Oil Patch Insider: Conoco massing; Sweeney at BIA
There is some truth in the rumor that ConocoPhillips Alaska has stepped up hiring. On Oct. 7, company spokesperson Natalie Lowman told Petroleum News, “we are not increasing staff significantly but have been filling some positions as we begin the process to permit the Willow project.”
As previously reported, in a highly upbeat presentation in September, ConocoPhillips Alaska executive Scott Jepsen overviewed his company’s current exploration and development plans in Alaska, and the resulting major uptick in the company’s expectations for its future Alaska oil production, which he referred to as a North Slope renaissance.
An environmental impact statement scoping process is underway for ConocoPhillips’ proposed major Willow project, in the Bear Tooth unit, to the west of Greater Mooses Tooth in the National Petroleum Reserve-Alaska. That development could result in peak production of some 100,000 bpd, with first oil around 2024 to 2025. Initial development of Willow will likely cost $2 billion to $3 billion, with a further $2 billion to $3 billion required for full field development.
Six to eight wells this winterJepsen said that following a particularly successful exploration drilling program last winter, in this coming winter’s drilling season the company is planning an aggressive six-to-eight well exploration and appraisal drilling program. At Willow, ConocoPhillips will drill some horizontal wells to better understand the potential productivity from the field, and some vertical wells to test inter-well communication, Jepsen said. The company wants to further delineate the field and to conduct further well tests.
Two other wells will be drilled by the end of the year, testing prospects reachable from existing oil field well pads. One of these is the Cairn prospect in the southwestern corner of the Kuparuk River unit. The other involves the Putu prospect, near the village of Nuiqsut, in what ConocoPhillips terms the Narwhal trend in the Nanushuk formation, to the east of the Colville River.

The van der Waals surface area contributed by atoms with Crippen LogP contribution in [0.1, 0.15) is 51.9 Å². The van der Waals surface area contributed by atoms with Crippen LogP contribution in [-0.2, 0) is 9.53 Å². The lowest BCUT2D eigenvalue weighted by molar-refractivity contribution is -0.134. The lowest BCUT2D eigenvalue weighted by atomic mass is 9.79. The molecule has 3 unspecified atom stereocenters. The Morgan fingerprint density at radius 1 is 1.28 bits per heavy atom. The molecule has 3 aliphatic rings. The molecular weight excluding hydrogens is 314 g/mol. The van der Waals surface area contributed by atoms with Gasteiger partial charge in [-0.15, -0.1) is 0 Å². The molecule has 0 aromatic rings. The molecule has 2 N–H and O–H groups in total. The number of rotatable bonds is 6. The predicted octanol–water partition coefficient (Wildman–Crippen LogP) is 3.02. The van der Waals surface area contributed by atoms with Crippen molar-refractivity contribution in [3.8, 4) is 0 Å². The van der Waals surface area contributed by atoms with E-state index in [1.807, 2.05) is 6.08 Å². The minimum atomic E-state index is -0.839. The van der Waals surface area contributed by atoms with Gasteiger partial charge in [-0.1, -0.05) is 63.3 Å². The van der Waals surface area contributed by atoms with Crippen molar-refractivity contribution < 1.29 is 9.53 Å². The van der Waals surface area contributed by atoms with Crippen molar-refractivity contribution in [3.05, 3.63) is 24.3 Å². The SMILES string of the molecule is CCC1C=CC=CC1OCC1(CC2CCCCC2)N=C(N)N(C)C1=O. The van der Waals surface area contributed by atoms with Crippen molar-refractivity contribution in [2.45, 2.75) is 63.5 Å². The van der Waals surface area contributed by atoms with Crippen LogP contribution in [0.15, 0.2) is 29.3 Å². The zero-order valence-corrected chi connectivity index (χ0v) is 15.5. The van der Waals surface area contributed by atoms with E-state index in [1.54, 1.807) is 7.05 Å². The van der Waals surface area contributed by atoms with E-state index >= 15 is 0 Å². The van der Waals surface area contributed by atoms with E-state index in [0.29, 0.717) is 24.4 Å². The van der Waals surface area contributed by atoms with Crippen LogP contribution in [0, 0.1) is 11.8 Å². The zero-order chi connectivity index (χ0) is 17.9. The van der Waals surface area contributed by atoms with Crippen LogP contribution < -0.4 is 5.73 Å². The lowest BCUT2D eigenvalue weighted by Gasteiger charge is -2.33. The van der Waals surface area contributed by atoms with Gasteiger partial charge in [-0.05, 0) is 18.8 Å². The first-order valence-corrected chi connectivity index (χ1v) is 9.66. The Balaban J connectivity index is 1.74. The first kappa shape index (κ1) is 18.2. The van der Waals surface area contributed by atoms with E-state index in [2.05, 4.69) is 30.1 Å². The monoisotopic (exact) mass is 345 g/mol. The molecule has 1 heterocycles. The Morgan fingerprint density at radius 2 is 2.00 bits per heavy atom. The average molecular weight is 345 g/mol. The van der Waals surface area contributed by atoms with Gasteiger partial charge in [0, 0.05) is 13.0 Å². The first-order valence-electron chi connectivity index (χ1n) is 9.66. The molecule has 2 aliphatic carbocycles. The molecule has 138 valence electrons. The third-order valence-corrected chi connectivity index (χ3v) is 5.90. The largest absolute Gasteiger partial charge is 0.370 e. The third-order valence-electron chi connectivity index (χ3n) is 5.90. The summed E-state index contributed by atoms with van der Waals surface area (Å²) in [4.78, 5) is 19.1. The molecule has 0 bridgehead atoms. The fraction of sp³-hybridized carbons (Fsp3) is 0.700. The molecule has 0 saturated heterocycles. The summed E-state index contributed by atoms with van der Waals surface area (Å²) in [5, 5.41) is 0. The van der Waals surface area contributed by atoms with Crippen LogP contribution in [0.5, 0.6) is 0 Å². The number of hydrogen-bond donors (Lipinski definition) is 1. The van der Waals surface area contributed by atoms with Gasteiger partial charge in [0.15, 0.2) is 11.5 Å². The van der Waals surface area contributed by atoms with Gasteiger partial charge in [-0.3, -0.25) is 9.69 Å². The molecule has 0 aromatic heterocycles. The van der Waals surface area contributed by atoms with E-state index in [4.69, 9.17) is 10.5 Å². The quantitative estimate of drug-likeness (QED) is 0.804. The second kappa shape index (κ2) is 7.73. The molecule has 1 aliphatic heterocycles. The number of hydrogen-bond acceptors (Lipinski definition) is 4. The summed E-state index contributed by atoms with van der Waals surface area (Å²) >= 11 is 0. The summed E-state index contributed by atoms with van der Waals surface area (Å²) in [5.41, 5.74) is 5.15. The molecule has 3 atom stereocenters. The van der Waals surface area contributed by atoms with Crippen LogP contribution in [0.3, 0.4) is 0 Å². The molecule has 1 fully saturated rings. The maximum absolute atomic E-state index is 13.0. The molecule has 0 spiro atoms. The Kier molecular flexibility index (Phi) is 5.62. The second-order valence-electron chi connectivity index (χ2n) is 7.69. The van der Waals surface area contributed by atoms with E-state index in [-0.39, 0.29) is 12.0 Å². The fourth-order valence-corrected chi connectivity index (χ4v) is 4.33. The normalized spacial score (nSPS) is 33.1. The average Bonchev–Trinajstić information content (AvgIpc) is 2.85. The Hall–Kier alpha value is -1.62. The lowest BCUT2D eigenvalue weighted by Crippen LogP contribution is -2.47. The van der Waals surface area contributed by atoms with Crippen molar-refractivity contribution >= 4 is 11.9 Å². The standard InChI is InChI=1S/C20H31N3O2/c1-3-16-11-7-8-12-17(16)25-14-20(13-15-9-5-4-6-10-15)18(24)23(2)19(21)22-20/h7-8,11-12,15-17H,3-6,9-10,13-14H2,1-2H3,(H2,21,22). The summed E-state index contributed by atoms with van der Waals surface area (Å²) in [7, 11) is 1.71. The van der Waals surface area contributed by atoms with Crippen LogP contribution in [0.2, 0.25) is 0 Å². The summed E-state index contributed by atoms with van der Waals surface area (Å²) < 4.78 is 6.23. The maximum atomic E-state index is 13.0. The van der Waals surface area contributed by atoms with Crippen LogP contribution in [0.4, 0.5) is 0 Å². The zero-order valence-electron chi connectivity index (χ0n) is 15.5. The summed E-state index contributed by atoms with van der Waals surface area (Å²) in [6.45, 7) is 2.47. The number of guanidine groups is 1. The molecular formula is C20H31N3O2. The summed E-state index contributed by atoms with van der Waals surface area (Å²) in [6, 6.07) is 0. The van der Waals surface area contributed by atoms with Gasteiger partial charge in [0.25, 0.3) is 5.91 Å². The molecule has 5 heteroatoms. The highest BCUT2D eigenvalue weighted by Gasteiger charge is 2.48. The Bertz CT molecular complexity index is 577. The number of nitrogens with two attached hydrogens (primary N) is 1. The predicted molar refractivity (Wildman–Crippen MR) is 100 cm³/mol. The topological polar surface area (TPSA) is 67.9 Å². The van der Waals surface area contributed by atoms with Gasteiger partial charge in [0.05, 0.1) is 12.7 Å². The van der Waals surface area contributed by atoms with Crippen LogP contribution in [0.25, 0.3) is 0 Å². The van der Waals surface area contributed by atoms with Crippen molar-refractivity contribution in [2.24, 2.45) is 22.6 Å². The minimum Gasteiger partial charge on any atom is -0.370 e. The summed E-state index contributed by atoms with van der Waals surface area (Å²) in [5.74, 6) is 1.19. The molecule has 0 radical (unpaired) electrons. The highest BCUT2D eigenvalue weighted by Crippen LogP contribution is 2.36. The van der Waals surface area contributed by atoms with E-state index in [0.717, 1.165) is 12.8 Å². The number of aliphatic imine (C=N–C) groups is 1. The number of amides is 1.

During last winter’s exploration drilling, ConocoPhillips drilled two wells, the Putu 2 and 2A wells, in the Putu prospect. Those wells, which tested successfully for oil, targeted two distinctive seismic amplitude anomalies, Jepsen explained. But there is a third anomaly, immediately west of the two tested anomalies - the plan for later this year is to drill into this third anomaly from the CD-4 pad in the Colville Delta unit.
Looking further ahead, from 2020 onwards, ConocoPhillips anticipates drilling into that remaining 75 percent of its North Slope prospects that have not yet been tested, Jepsen said.
- KAY CASHMAN
Alaska’s Tara Sweeney named head of BIAFormer ASRC executive and chairman of the Arctic Economic Council, Republican Tara Sweeney, 45, was quietly sworn in on July 30 as the first Alaska Native to take the helm of the U.S. Interior Department’s Bureau of Indian Affairs.
No official announcement came from the Trump administration or BIA at that time, but in late September Sweeney’s name and title, “Assistant Secretary - Indian Affairs,” appeared on two documents that were published in the Federal Register.
A few days ago photos of Sweeney’s inauguration were released by Interior.
But while Sweeney has been quiet on the public front, she has reportedly been active at BIA in Washington, D.C., where she has been meeting with top staff and, according to indianz.com, “diving deep into the BIA’s organization and structure in advance of her pledge to spend the first few months in the field with Indian Country.”
Sweeney is an Inupiaq who grew up in various rural communities: Noorvik, Wainwright, Bethel, Unalakleet and mainly Barrow. She graduated from Cornell’s School of Industrial and Labor Relations in 1998.
- KAY CASHMAN